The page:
A new report from the D2N2 Local Enterprise Partnership (LEP) has highlighted the need for action to make sure everyone has the skills which will allow them to get good jobs, both now and in the future —and how it will also help the region address other issues from climate change to regional inequality.
With just over a year since the UK went into lockdown, the Covid-19 pandemic continues to have a significant impact across Derby, Derbyshire, Nottingham, and Nottinghamshire, further exposing the persistent productivity gap and skills lag in the region and with employment losses more pronounced than many parts of the UK.
The rapidly increasing demand for new technological and digital skills – central to the region’s aspiration for low carbon and inclusive growth and essential to remote working and access to upskilling in our rural communities – were already having unsettling consequences for the local economy before the pandemic.
While the impact of Covid-19 has been uneven with the most significant impacts to service, manufacturing, hospitality and retail, there is clear evidence that recent progress across the region in increasing skills and employment levels may be slowed or reversed without the introduction of effective measures at both a national and local level.
The D2N2 LEP, in its capacity as organiser of the regions Skills Advisory Panel (SAP), has brought together employers, skills providers and key local stakeholders to better understand and resolve these skill mismatches at a local level and make recommendations for change.
Building Back Better
The D2N2 Local Skills Report will be essential to the regions skills recovery to offset these challenges and ‘building back better’. It will require business leaders, educators, and national and regional governments to come together and collaborate to build more inclusive and sustainable economies and societies. The report is a catalyst for action to help those who have been made redundant or at risk of unemployment and support young people and businesses that have been disproportionately affected.
- Government: Provide funding continuity; increase access to reskilling; increase SAPs’ role in skills provision and funding.
- Post-16 Skills Providers: Coordinate with our priorities; build collaborative skills pathways; embed digital and low carbon skills in all learning pathways.
- Schools: Provide senior support of Careers activity; promote higher technical skills pathways; embed careers inspiration and core digital skills in the curriculum.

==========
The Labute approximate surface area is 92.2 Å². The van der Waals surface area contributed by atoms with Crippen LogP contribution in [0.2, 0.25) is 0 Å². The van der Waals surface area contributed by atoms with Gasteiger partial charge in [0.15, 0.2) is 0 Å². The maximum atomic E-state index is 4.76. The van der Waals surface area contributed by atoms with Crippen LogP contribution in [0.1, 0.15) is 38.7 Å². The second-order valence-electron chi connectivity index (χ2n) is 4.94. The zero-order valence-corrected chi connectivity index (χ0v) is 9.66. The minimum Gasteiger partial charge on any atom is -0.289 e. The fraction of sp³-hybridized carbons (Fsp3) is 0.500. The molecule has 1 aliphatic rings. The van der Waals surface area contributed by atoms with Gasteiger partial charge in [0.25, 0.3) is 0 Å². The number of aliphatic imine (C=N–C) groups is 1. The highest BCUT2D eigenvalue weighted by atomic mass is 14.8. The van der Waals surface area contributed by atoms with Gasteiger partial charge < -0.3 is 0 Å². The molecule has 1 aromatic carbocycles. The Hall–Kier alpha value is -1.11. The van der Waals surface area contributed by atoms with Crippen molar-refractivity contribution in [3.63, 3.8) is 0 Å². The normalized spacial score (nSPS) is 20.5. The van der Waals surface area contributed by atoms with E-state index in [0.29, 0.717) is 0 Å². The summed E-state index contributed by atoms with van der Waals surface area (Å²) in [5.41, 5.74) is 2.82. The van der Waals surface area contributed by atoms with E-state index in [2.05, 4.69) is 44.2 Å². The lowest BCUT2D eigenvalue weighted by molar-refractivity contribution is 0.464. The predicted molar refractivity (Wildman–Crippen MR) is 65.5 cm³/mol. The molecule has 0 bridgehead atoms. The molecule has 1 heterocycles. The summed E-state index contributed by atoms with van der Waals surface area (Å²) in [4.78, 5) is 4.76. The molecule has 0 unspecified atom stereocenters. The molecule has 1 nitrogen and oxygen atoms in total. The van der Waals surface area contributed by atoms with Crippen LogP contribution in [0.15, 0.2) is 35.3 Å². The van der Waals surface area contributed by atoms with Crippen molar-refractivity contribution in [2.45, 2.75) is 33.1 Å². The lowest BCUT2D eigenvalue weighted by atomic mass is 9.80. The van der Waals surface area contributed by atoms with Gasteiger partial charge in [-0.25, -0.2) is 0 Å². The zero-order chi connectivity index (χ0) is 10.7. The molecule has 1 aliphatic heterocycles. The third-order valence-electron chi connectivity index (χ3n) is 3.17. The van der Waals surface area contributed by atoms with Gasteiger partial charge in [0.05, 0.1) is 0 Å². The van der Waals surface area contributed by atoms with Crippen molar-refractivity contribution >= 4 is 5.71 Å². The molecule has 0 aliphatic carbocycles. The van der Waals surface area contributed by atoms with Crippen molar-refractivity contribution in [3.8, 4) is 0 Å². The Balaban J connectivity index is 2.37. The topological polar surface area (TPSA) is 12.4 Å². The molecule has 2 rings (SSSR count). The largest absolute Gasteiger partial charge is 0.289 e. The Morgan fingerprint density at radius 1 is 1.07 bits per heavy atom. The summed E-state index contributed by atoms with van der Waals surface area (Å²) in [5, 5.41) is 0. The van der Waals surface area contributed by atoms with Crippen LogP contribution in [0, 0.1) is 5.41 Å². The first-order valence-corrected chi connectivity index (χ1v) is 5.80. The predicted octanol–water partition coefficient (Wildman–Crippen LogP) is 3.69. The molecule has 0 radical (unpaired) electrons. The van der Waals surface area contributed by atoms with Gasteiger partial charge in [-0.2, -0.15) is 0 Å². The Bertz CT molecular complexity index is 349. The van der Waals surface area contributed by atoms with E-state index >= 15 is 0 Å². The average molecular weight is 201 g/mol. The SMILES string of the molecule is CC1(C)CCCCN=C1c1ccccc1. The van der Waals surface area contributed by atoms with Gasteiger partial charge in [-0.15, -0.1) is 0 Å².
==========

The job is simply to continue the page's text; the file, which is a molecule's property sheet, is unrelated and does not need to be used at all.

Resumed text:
- Local Authorities: Support our strategy in your areas; continue collaborating with us and each other; facilitate relationships between local employers and schools.
- Employers and BROs: Make skills core to recovery and growth planning; engage with the skills system to develop the future workforce; support your workers in retraining, reskilling and upskilling.
Professor Shearer West CBE, Chair of the D2N2 People and Skills Board, said: “This report showcases the work of D2N2 in People and Skills, by providing an overview of our strategy and an assessment of progress to date. As SAP Chair, I feel it is vital to ensure that our growing knowledge of trends and challenges affecting jobs and skills in D2N2 reaches the widest possible audience. This will help us drive necessary change both locally and nationally, as well as providing the leadership and focus for strategic responses with genuine impact. I would like to thank our colleagues at the University of Derby, who partnered with the D2N2 LEP on the development of this report, as well as all the partners in the D2N2 area who have contributed to it.”
Rachel Quinn, Head of People of Skills at D2N2 LEP, said: “This report’s aim is simple, to help improve the chances of our people in securing the jobs and careers to which they aspire, a crucial element in driving up their quality of life, and for our businesses to find the skills they need to grow and compete in an increasingly global economy. Our report set out the local strengths and skills needs and how the SAP proposes its area addresses its key priorities, identifies, and delivers on its priorities.
“The DfE’s recent White Paper set out a number of reforms aimed at putting employers more firmly at the heart of the skills system. As we develop our local response to the White Paper, our SAP and our Local Skills Report will be vital for coordinating the region’s skills response as our economy recovers.”
The Department of Education’s (DfE) requires all LEPs and Combined authorities to produce a Local Skills Report by 31st March 21. The reports support governments aim of ensuring local colleges and other skills providers are firmly linked to local business needs and the vision for ‘upskilling, reskilling and retraining. The Reports aim to influence local partners and feed intelligence to the central government, including the national level Skills and Productivity Board (SPB). They are to be updated on an annual basis with a fuller refresh every two years.